In the wake of winter coming thick and fast, it’d be remiss of me to not mention the 2017 adventure game Kona as one of gaming’s most comforting winter wonderlands. A wholly original adventure game in its pacing and aesthetic, making a worthy sequel would be no small feat, but is it an ice-cold stunner, or should it be left to melt in the sun? Read our Kona II: Brume review to find out more.
This is the sophomore title from French-Canadian studio Parabole, and a direct continuation of their sleeper hit Kona. Set in 1970, detective Carl Faubert has uncovered a small-town conspiracy involving the murder of his original client, and a string of further killings caused by a minor supernatural force. After he escapes and seeks help, he drifts further up north, with a lethal snowstorm dubbed “Brume” terrorizing the area. During this, Carl is also thrust into the true nature behind what caused the events of the original game.
As stated above, if you’ve not played Kona before, you’d be doing yourself a disservice for sleeping on one of the more realized depictions of the winter season. Its dry wit and narrative structure speak to a story that is immediately intriguing, with light survival simulation and horror elements only bolstering the gameplay further. While its ending provided hope, it didn’t leave a lot to go on, yet despite this, Kona II has retconned it, while hoping to upgrade the blueprint any way it can.
The initial evidence you’ll see of that will be graphically, and Kona II does look stunning, both in motion and in ambiance. Similar to something like Kholat in how it portrays its frostbite-inducing nature, it’s a massively scaled, and agonizingly beautiful rendition of some of Canada’s most sparsely populated provinces. Even in the downtime when you’re warming up in abandoned cabins, there’s a homeliness and chill introduced in the visual design that’s a welcome sight.
Unfortunately, it’s a design decision that’s come with a sacrifice, mainly in the core gameplay. While the original Kona had an ounce of detective work that – despite amounting to a checklist – still penned Carl as a mystery-solving detective to the powers that be, the same can’t be said for Kona II. You are now a yes-man at the beck and call of several NPCs who know nothing of your previous escapades, and the whole affair stinks of something wholly unique being cut down to meet an unknown standard.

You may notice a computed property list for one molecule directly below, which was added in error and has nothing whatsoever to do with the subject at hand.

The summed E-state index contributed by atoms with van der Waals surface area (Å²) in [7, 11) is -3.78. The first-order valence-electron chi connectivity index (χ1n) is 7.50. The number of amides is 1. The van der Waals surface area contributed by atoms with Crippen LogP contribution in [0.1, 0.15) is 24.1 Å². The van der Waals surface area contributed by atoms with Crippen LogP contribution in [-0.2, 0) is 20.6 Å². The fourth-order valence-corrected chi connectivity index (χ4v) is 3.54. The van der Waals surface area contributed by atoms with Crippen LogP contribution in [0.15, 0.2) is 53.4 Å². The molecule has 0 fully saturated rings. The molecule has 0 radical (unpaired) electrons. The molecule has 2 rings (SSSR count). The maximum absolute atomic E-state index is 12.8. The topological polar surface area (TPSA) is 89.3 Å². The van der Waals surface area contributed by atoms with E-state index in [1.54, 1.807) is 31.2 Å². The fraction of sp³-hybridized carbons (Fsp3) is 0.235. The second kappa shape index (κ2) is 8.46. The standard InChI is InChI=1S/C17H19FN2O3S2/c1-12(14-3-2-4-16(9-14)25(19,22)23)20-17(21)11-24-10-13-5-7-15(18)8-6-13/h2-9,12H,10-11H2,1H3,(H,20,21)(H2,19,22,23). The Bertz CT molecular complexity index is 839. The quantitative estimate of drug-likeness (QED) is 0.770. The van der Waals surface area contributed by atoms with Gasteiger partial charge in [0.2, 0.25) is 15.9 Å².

For one thing, the game is now a first-person shooter. Combat was a rare and ill-advised option in the original Kona, with distractions like throwing meat at wolves providing more of a wide berth than being overcome with fear and missing your shots. In Kona II, however, Carl’s experience as a Vietnam war vet has turned the game’s combat into Cabela’s Big Game Hunter, with all manners of wild animals being no match for your buckshot.
It should be stressed that despite this departure from Kona’s original slow-burn affair, the combat in Kona II is more than serviceable. There’s excellent feedback and intensity in the scenarios Carl is involved in, the choice of weapons all have their perks, but it smacks of an experience that doesn’t belong here. Does the combat add anything to what Kona II wants to be? As a story about people, and the individual efforts made to carry a lie, not really.
What was once an open-world adventure has been relegated to minor playgrounds, with the game looking bigger, but not proving it in practice. Indeed, its 3 large areas and transport in the form of an adorable dog sled are merely intermissions for crucial mission areas that take place away from the lethal snow. It’s these crucial mission areas where you’ll be spending most of your time, solving weirdly elaborate puzzles for a game of Kona II’s nature.